Charges for overstaying in car parks (e.g. you pay $65 for staying beyond a two hour free parking limit at the supermarket) are a nifty heads up on penalties in contracts, such as early termination charges (ETCs), which are very important in some B2B and B2C contracts.
There are quite a few appeal judgments, and some in the making, underpinning how potential penalties, such as ETCs, are to be handled.
One of these involves an £85 charge for being parked beyond the two hour free parking period in a retail mall. The predominant purpose of the charge was to deter breach, in order to free up car parks for shoppers visiting the mall, rather than to recover lost revenues (after all, compliant parking was free of charge).
The English and Welsh Court of Appeal upheld the £85 charge as enforceable, but the case is heading to the Supreme Court at the end of this month, along with a parallel commercial case.
A major Australian decision might also go to appeal: we’ve written about this here, and built on it in this article.
We’re dealing here with contract issues around penalties, but at the end we also touch on additional challenges for suppliers, such as (a) incorporation of terms in the new contract, (it’s not for nothing that law students are taught all about “car park ticketing cases”) and (b) the unfair contract terms regime in the Fair Trading Act.
Most of us hate the idea of being stung with, say, a $65 fine by overstaying in a car park, possibly also facing a clamped or towed car (meaning additional charges on top of the $65).
In private car parks, those charges are imposed contractually (although Wilson Parking call their enforcement arm, Parking
Enforcement Services, instead of Wilson Parking, which has the look and feel of an entity that issues and enforces fines).
This raises the question of whether those charges for breaching the contract - by parking beyond, say, the two hour free parking limit at a mall - are an unenforceable penalty, rather than the equivalent of enforceable liquidated damages.
That’s what Mr Beavis took ParkingEye, a car park management company, to the English Court of Appeal about.1 The £85 fine was far more than a genuine pre-estimate of loss (although, note that what defines a pre-estimate of loss is going through radical change and refinement this year, as we outline here). But could ParkingEye recover it? Not according to another 2015 English Court of Appeal case, El Makdessi v Cavendish.2 If the main objective was to deter breach by setting the charges high, this in itself would make the payment “extravagant and unconscionable,” and therefore, unenforceable.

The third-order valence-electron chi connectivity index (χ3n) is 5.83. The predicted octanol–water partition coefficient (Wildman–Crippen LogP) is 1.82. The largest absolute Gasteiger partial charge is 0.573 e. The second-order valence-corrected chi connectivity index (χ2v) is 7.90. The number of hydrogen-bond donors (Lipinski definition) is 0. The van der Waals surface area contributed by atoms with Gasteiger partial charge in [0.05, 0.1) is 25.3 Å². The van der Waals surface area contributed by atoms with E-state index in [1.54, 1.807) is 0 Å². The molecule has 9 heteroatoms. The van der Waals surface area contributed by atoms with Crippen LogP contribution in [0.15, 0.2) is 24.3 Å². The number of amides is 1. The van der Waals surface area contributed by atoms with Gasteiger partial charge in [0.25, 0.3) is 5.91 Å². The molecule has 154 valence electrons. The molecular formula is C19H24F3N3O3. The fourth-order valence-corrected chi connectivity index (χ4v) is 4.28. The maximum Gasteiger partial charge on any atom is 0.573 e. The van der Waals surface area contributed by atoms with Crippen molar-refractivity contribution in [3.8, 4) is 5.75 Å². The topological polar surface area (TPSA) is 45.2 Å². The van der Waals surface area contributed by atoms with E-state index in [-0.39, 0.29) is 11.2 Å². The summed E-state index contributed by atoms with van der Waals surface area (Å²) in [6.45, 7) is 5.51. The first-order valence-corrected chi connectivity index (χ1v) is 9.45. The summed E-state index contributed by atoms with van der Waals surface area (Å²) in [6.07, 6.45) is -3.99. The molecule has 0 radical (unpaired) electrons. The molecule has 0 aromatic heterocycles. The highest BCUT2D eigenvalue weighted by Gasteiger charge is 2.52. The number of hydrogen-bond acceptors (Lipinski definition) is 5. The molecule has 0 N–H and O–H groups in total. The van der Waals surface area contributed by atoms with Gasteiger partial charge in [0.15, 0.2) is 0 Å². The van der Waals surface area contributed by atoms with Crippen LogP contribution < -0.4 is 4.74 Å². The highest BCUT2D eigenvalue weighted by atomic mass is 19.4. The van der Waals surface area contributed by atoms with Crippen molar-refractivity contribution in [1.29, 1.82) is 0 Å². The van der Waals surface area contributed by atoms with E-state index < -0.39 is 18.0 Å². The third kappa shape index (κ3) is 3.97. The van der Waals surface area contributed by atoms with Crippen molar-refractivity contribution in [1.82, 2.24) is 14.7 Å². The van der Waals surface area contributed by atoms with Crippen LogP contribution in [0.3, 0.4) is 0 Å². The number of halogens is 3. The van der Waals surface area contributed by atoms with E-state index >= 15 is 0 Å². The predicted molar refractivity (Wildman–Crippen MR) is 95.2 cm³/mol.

However, the Court of Appeal in the car parking case distinguished it from El Makdessi, as these were commercial and not consumer-based. To do otherwise, “would fail to take account of the nature of the contract, with its gratuitous but valuable benefit of two hours’ free parking, and of the entirely legitimate reason for limiting that facility to a two hour period.” 3
Therefore, to be unenforceable, the parking charge would have to be “extravagant and unconscionable” for reasons other than, simply, that the primary objective was to deter breach.
We can see ways in which that distinction can be criticised, but both cases – El Makdessi and ParkingEye - are being heard together on appeal later this month. The appeals will be heard by seven judges of the Supreme Court, not just the usual five, emphasising the significance of these issues. We’ll report later on what happens, and how that interlinks with the major Australian decision on appeal in Paciocco v ANZ which we overview here. It is not yet known if the claimants in the latter case will be granted leave to appeal to the High Court of Australia.
When suppliers such as car park management companies want to rely upon terms, they have some other challenges. First, there is the question of whether signs on the car park walls provide enough notice of contract terms, in order for the terms to be binding. We’ve outlined these issues here.
For example, is this Wilson Parking notice sufficient enough?
Click here to view image.
Second, questions arise as to whether the terms are potentially unenforceable as unfair contract terms, under recent changes to the Fair Trading Act. We’ve summarised these issues here.
By the time the ParkingEye case got to the Court of Appeal, that first issue was not being pursued and the second was decided in favour of the car park management company, under the English unfair contract terms regime. What would happen under NZ’s new regime?